Doctor insights on:
Vertebral Hemangioma Caused By Trauma
A benign & common: Tumor typically found in vertebra with the findings in about 11% of the population. It is a non cancerous growth or tumor of blood vessels that rarely causes any issues unless so large within the vertebral body that it then may compromise its strength and cause a collapse or fracture. ...Read moreSee 1 more doctor answer
Hi I'm experiencing vibrations in my pelvic are. I have a vertebral hemangioma in my T8. I am also having severe back pain. Toe numbness as well.
My pelvic MRI states that I have a 1.9cm bright t1 bright t2 lesion in vertebral body s1 benign hemangioma. Does it cause pain & where is it located?
No: No, these do not cause pain typically and are found in 11% of people. They are a common benign blood vessel tumor typically seen in the vertebral bodies of the spine and yours is in the body of s1 or sacrum 1 vertebral body. ...Read more
A variety exist: Http://emedicine. Medscape. Com/article/1255694-treatment Often the best treatment is to leave them alone. Best wishes. ...Read more
A tumor composed of: Dilated blood vessels that grows along the bones in the spinal cord is a condition called a vertebral or spinal hemangioma. People with this type of spinal tumor typically don't experience symptoms, especially when the hemangioma is small. If the tumor grows larger, patients can begin to experience debilitating symptoms, such as chronic back pain or paralysis. Patients who symtomtatic should treat. ...Read more
Like a birth mark: Hemangioma in the skin is known as a 'strawberry mark' and is often found at birth. As many as 15 percent of people have a hemangioma in the bone and don't know it! Now that we do MRI we see these frequently as a bright spot in the vertebral body of the spine. They rarely need any treatment, when accurately diagnosed, but if they are very painful they can be treated with kyphoplasty. ...Read moreSee 1 more doctor answer
Usually none and: They can be found in approximately 11% of the population and are usually associated with no symptoms although rarely they may be large enough to compromise the structural integrity of the vertebra making them more susceptible to a fracture which can lead to pain, deformity and even neural tissue damage. ...Read more
Vascular tumors: Hemangiomas are vascular tumors. The ones located inside vertebral bodies are usually small and benign and usually do not require any treament. They are very frequent findings on MRI of the spine as incidental findings, they are not symptomatic unless they are of large size involving the vertebral body. ...Read moreSee 1 more doctor answer
Talk to your doctor: If it is a true hemangioma, then you may not need to have anything done. Usually these are benign lesions that do not need treatment. However, you should see your doctor or a Neurosurgeon to make sure that it is not something more concerning or that might need treatment. ...Read more
I have a small vertebral boy hemangioma showing high signal intensity in t1&t2wis. What could it be?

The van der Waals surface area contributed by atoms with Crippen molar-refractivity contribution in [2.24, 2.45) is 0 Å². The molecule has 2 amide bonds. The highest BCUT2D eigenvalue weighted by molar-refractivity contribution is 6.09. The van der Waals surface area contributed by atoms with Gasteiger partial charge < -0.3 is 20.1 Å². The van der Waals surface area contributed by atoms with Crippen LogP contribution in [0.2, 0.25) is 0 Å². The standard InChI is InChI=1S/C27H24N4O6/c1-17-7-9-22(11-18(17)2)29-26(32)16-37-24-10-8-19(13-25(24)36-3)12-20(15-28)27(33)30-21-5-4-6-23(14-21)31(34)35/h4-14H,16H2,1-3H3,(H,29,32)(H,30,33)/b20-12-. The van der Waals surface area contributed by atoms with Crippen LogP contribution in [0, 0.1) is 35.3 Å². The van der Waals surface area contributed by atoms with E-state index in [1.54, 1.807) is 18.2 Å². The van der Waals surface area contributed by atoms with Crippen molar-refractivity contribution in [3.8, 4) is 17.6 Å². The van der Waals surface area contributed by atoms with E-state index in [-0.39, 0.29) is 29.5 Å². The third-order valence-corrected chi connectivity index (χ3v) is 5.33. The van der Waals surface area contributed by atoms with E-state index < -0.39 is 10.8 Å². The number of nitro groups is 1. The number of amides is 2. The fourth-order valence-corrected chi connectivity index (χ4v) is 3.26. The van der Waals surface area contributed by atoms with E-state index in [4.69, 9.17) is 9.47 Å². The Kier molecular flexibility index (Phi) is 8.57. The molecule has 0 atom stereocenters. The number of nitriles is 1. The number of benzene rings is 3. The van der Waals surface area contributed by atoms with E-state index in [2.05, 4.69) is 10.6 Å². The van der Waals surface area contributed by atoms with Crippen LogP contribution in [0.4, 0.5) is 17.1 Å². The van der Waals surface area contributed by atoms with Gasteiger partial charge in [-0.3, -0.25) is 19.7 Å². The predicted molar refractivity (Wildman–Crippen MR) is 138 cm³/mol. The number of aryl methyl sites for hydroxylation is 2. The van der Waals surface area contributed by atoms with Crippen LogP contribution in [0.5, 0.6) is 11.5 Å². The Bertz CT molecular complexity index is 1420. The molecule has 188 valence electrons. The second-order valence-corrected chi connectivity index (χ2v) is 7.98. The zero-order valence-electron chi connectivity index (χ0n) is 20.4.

Incidental finding: These are common benign nonpainful findings on normal MRI high intensity just means they appear white on MRI low signals are dark don't give them a second thought. Like dark disc they can be found on many mris of the spine in tje painful amd in the painless alike tjey are not treated unless they ar huge yours is small. ...Read more
What to do if I have a small vertebral boy hemangioma showing high signal intensity in t1&t2wis what's that?
Why was MRI done?: Hemangiomas are abnormal bundles of blood vessels. Most are benign although there are exceptions. It is important to know why the MRI was done. If the MRI was done for pain at the location of the hemangioma, you may have found the problem. Otherwise, this may be an incidental finding unrelated to the problem which led to the MRI. Discuss it with the doctor who ordered the MRI to determine a plan. ...Read more
Hemangioma: Is a benign tumor of small blood vessel. It needs surgical excision depending on size, location, and symptoms. In your case, it is "large" and located in difficult location. It could progress to compress spinal cord, which would be a devastating complication. Consult with a spine surgeon immediately. ...Read more
What do u consider big? My MRI report say there is an incidental hemangioma 1 CM in diameter in the inferior t1 vertebral body
Vertebral hemangioma: 1 cm is small. Unless it is causing you pain (doubtful it would be), just forget about it- it's benign. ...Read more
No: If it is truly a hemangioma seen in one of your vertebrae, no problem. Hemangiomas are seen in about 10-15 percent of patients that undergo a lumbar MRI. They simply represent a higher density of vascular tissue in an area of the vertebrae, but can appear as a lesion in the vertebrae on an MRI scan. They are usually of no clinical significance. ...Read more
? T2 hemangioma: I assume you mean the T2 vertebral body - it is common to see small hemangiomas in a vertebral body (they are found in ~10% of autopsies), and they usually do not need any specific treatment. Your doctor may want to recheck it after some period to show that it is not enlarging. If you develop upper back pain or any new pain or weakness in your legs, do see your doctor right away. ...Read more
What does this mean? "we'll circumscribed 1.9lesion bright t1/t2 lesion in vertebral body s1 is a benign hemangioma. Do I need surgery? Should I worry
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